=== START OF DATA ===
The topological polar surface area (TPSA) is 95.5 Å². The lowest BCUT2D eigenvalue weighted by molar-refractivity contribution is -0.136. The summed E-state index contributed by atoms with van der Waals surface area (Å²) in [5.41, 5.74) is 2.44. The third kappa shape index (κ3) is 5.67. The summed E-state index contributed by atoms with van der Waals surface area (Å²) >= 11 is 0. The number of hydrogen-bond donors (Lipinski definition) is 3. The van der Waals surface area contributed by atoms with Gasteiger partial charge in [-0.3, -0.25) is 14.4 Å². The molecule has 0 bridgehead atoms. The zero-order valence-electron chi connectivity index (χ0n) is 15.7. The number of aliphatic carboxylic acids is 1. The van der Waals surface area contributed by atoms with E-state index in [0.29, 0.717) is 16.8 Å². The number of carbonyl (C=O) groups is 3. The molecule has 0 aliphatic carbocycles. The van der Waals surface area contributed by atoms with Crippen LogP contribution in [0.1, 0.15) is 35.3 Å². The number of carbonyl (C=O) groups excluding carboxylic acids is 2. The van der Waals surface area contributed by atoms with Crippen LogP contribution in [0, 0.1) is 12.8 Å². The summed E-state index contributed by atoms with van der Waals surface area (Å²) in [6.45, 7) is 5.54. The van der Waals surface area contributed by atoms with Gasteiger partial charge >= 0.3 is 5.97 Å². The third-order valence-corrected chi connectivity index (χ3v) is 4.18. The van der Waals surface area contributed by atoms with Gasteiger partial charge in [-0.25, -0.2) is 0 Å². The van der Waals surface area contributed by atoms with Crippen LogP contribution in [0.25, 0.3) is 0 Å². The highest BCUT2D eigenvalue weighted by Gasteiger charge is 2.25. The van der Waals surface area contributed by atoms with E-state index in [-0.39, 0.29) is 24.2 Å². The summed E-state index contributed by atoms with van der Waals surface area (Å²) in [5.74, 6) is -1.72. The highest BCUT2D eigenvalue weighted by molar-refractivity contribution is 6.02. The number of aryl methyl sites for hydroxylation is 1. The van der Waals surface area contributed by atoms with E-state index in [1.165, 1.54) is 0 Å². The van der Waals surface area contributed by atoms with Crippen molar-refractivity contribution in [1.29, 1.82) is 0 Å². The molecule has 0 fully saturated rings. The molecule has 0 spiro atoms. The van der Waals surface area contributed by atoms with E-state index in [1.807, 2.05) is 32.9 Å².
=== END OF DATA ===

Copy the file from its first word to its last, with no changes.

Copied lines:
The topological polar surface area (TPSA) is 95.5 Å². The lowest BCUT2D eigenvalue weighted by molar-refractivity contribution is -0.136. The summed E-state index contributed by atoms with van der Waals surface area (Å²) in [5.41, 5.74) is 2.44. The third kappa shape index (κ3) is 5.67. The summed E-state index contributed by atoms with van der Waals surface area (Å²) >= 11 is 0. The number of hydrogen-bond donors (Lipinski definition) is 3. The van der Waals surface area contributed by atoms with Gasteiger partial charge in [-0.3, -0.25) is 14.4 Å². The molecule has 0 bridgehead atoms. The zero-order valence-electron chi connectivity index (χ0n) is 15.7. The number of aliphatic carboxylic acids is 1. The van der Waals surface area contributed by atoms with E-state index in [0.29, 0.717) is 16.8 Å². The number of carbonyl (C=O) groups is 3. The molecule has 0 aliphatic carbocycles. The van der Waals surface area contributed by atoms with Crippen LogP contribution in [0.1, 0.15) is 35.3 Å². The number of carbonyl (C=O) groups excluding carboxylic acids is 2. The van der Waals surface area contributed by atoms with Crippen LogP contribution in [0, 0.1) is 12.8 Å². The summed E-state index contributed by atoms with van der Waals surface area (Å²) in [6.45, 7) is 5.54. The van der Waals surface area contributed by atoms with Gasteiger partial charge >= 0.3 is 5.97 Å². The third-order valence-corrected chi connectivity index (χ3v) is 4.18. The van der Waals surface area contributed by atoms with Gasteiger partial charge in [-0.25, -0.2) is 0 Å². The van der Waals surface area contributed by atoms with Crippen LogP contribution in [0.25, 0.3) is 0 Å². The highest BCUT2D eigenvalue weighted by Gasteiger charge is 2.25. The van der Waals surface area contributed by atoms with E-state index in [-0.39, 0.29) is 24.2 Å². The summed E-state index contributed by atoms with van der Waals surface area (Å²) in [5.74, 6) is -1.72. The highest BCUT2D eigenvalue weighted by molar-refractivity contribution is 6.02. The number of aryl methyl sites for hydroxylation is 1. The van der Waals surface area contributed by atoms with E-state index in [1.165, 1.54) is 0 Å². The van der Waals surface area contributed by atoms with Crippen molar-refractivity contribution in [1.29, 1.82) is 0 Å². The molecule has 0 fully saturated rings. The molecule has 0 spiro atoms. The van der Waals surface area contributed by atoms with E-state index in [1.807, 2.05) is 32.9 Å².